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The 10 Best Sources Of Free, Beautiful Images

The 10 Best Sources Of Free, Beautiful Images

If you are a business owner, software designer, app developer or any person who needs free stock images, then you probably have often got headaches finding good image sources. You google different options, and either you end up not finding a satisfactory one or you find sources that charge you.

There are thousands of sites that provide you high quality stock images free of cost. But not many have varieties of good images that you can select from. So with some research, I’ve tried to shortlist ten such sites which can help you find the image you are looking for.

Most of the images in these sites are offered under Creative Commons Zero License. In this licensing scheme, the person associated with the image dedicates his work to the public domain and transfers all of his rights to the world. This allows you to use their images multiple times for personal and commercial use without giving any credit to the owner of the image. You can even modify, edit or copy them.

1. Gratisography

Gratisography is my personal favorite image archive. It provides you more artistic images than you can use in your projects. Many quality images are added each week and are free of copyright restrictions.

Mainly two photographers (Ryan McGuire and Bells Design) are involved in capturing the images. They have offered the pictures under Creative Commons Zero license, which means you can freely use all the pictures of their collection without providing any attribution.

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2. Unsplash

Unsplash is another source of magnificent images to use for your blog. It adds 10 new images every 10 days, and also delivers them directly to your inbox. The images in this site are captured by artists from different backgrounds, so the site contains a variety of photographs.

All the images this source provides fall under Creative Commons Zero license. Once you download the image, you can use it for any purpose from setting up your blog to printing brochures, without worrying about who to credit.

3. Superfamous

Superfamous was designed by Folkert Gorter. You can use varieties of images from different categories such as nature, technology, and abstract. Most of the images in this collection are taken from aerial view.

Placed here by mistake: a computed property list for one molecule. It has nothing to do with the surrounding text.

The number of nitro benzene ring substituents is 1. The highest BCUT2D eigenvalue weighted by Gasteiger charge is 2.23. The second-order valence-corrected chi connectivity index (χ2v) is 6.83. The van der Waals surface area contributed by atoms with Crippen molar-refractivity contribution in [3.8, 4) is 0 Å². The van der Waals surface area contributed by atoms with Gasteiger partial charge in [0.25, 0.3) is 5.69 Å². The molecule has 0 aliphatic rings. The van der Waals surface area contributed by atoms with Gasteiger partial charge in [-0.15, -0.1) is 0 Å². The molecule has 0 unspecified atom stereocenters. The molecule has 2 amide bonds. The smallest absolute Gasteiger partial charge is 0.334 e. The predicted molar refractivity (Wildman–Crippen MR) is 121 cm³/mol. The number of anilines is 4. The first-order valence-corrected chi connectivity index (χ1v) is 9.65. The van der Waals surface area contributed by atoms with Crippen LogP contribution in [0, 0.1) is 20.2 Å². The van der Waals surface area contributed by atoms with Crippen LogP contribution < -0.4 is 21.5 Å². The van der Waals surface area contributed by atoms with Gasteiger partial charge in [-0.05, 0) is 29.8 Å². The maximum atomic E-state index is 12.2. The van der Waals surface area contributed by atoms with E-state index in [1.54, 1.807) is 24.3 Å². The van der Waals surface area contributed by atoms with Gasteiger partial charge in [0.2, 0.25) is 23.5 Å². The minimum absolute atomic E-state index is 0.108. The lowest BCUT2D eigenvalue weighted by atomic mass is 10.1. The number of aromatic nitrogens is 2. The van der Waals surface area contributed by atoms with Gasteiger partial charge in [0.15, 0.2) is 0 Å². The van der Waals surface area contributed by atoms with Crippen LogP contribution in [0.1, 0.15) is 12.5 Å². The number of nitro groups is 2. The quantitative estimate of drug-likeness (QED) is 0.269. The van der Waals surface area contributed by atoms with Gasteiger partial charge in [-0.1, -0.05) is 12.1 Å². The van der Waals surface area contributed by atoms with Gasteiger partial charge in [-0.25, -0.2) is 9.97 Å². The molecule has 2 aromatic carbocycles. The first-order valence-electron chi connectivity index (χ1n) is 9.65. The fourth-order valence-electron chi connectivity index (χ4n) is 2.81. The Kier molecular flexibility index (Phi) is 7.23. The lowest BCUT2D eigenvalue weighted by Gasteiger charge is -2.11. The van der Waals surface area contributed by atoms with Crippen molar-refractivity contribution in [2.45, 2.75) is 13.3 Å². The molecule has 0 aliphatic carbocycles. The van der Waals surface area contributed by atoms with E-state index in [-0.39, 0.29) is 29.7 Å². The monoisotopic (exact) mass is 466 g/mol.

This source provides images under the Creative Commons Attribution 3.0 license, which means you can use them in any way you like but you have to give the credit.

This site also contains links to other sites such as Cargocollective, which provides a collection of selected images from selected artists.

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4. Pexels

Pexels contains thousands of images and adds 10 new images each day. All the images in this site falls on the Creative Commons Zero license which allows unrestricted use of high quality images from its collection for personal and even for commercial use. You can even modify, copy and distribute the images.

In this source, most people search images under categories like summer, business, abstract and art. It guarantees to add 3600 new images each year, which makes it to be one of the biggest stock image sites.

5. Pixabay

Pixabay has a large collection of stunning images. With over 450,000 free photos, vectors, and arts illustrations, it offers you royalty free stock photos which you can use for commercial application. You don’t need to provide any attribution in digital or printed form to use Pixabay images.

This site also has the option of browsing by category. You can browse images from different categories like animals, education, backgrounds/textures, nature/landscapes, and many more.

6. Flickr

Flickr is the biggest image hosting web platform, which provides you 1,000 GB of free storage. Flickr also has a collection of millions of free stock images. It has always been a reliable source of high quality free images.

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Flickr has eight different license categories. Some are royalty free and some need credits. If you don’t want to give credit to the creator, then you can use images from ‘Free Use Photos’ section.

7. Stocksnap

Stocksnap selects the highest quality, highest resolution pictures and adds to its database regularly. Users consider it to be one of the best place on internet to find beautiful free stock photos.

All the images stored in this site fall under Creative Commons Zero license and hence do not require attribution. It collects best stock photos from the web and also uploads images from selected photographers. The motto of the site is to create a community of great photographers who want to share their art with the world.

8. Picography

Picography is the simplest site in this list. It has no options to search or browse by category. You can simply scroll down through the gallery. It offers you random photos from great photographers. It adds new photos to its gallery on a regular basis.

All the images are provided free of charge and under the Creative Commons Public Domain CC0 license. But it doesn’t allow you to advertise the photographs as your own.

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9. FreeImages

If you’re involved in web projects, then the best place to find free stock images is Freeimages. It has search options and lets you browse by category. These options can save you incredible time when you’re working. Most of the images in this site are of textures and backgrounds.

Three different forms of right are granted by the site: perpetual, non-exclusive and unlimited. You can use any image to copy, reproduce, modify, edit, display and publish in your work.

10. Picjumbo